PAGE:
Category Archives: Montgomery County Public Schools

Five Facts About MoCo School Construction Funding

By Adam Pagnucco.

School construction has been one of the hottest issues for years in Montgomery County.  Enrollment in Montgomery County Public Schools (MCPS) has been increasing by close to 2,000 students a year for a decade with no sign of stabilizing.  The result is crowded schools throughout the county.

According to the Superintendent’s FY18 Recommended Capital Budget, 109 of MCPS’s 197 schools were over capacity in the 2016-2017 school year.  Of those, 35 had enrollments of at least 120% of their capacity.  Even if the Superintendent’s request is fully funded, by the 2022-2023 school year, 87 schools will be over capacity and 29 will be at least 120% capacity.  Overcrowding will continue because construction will not keep pace with enrollment, which is projected to grow by nearly 10,000 students over that period.  MCPS is using 388 relocatable classrooms this year, a number that has not changed much over the last five years despite significant spending on school construction.

Over 80 percent of MCPS school construction costs are paid by county taxpayers with the remainder coming from state aid.  Here are five facts about school construction that all MoCo residents should know.

  1. MCPS enrollment is growing faster than the rest of the state COMBINED.

According to the Maryland State Department of Education, September enrollment in MCPS grew by 15,036 students between 2005 and 2014.  Over that period, public school enrollment in the rest of Maryland SHRANK by 543 students.  MCPS’s absolute increase and its growth rate (11%) were both first in the state.  Other systems are growing too (notably Howard and Anne Arundel) and all counties have maintenance requirements.  But in terms of new capacity needs, MCPS is in a category of one.

  1. MoCo gets less school construction money from the state per student than all but a handful of other counties.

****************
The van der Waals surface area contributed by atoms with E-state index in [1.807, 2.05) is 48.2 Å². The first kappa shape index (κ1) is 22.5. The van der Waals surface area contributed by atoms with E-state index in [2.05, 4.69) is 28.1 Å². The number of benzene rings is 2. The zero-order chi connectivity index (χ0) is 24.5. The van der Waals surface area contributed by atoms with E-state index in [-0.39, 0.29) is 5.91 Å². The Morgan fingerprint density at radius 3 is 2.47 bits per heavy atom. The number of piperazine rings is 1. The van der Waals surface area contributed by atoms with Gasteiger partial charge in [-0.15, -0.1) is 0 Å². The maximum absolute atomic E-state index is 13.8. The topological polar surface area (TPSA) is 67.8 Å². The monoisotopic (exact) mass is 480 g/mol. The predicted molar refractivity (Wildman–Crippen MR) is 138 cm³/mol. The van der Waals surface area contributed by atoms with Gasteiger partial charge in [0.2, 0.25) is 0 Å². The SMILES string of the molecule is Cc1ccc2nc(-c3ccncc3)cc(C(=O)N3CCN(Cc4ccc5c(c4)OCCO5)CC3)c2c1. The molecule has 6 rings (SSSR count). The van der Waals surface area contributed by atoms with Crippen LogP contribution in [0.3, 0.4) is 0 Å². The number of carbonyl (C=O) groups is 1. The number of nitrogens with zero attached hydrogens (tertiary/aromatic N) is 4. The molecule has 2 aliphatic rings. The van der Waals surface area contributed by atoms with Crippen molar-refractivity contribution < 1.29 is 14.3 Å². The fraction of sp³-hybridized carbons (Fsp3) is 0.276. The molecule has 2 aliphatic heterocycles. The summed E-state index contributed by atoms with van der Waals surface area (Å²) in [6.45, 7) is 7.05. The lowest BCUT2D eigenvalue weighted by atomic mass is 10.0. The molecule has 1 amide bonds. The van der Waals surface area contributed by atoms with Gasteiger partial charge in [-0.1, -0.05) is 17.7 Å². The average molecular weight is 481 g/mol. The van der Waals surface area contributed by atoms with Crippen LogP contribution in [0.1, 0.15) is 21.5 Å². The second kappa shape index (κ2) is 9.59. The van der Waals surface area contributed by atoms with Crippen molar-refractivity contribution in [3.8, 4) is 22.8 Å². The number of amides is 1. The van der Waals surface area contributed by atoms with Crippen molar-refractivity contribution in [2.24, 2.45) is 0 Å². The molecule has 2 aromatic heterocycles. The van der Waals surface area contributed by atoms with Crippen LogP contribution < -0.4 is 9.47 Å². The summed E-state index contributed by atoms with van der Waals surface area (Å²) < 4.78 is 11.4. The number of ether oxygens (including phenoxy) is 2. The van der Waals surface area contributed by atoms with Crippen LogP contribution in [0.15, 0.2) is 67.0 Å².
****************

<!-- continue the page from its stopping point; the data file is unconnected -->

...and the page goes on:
Over the five-year FY13-17 period, MoCo received $201.7 million in state aid for school construction, just ahead of Baltimore County and tops in the state.  That’s a substantial amount of money.  But relative to its September 2014 enrollment, MoCo’s construction aid per student ($1,306) ranked 18th of 24 jurisdictions.  MoCo had 18% of the state’s public school students but received just 13% of state construction dollars, the biggest gap in the state.

  1. The state’s funding formula discriminates against school construction in MoCo.

The state finances a percentage of eligible costs for school construction projects approved for state aid with the local jurisdiction paying the rest.  MoCo is one of seven jurisdictions for which the state covers 50% of funding for school projects approved by the Board of Public Works, the lowest rate available.  Other jurisdictions including Prince George’s (63%) and Baltimore City (93%) receive much higher cost splits.

  1. State legislators from the City of Baltimore extracted a billion dollars from the state for their school construction program.

In 2013, Governor Martin O’Malley and the General Assembly’s presiding officers made passing a revenue increase for transportation a high priority.  Despite the fact that one of the projects to be funded was Baltimore’s $2.9 billion light-rail Red Line, city legislators withheld their votes until they got more money to rebuild their aging schools.  (City school enrollment fell between 2005 and 2014.)  The result was a new seven-year billion-dollar state aid program for city schools that greased the wheels for the transportation funding hike.  The city delegation’s work shows that significant progress can be made on this issue.

  1. MoCo residents are now paying a new tax hike in part to fund school construction.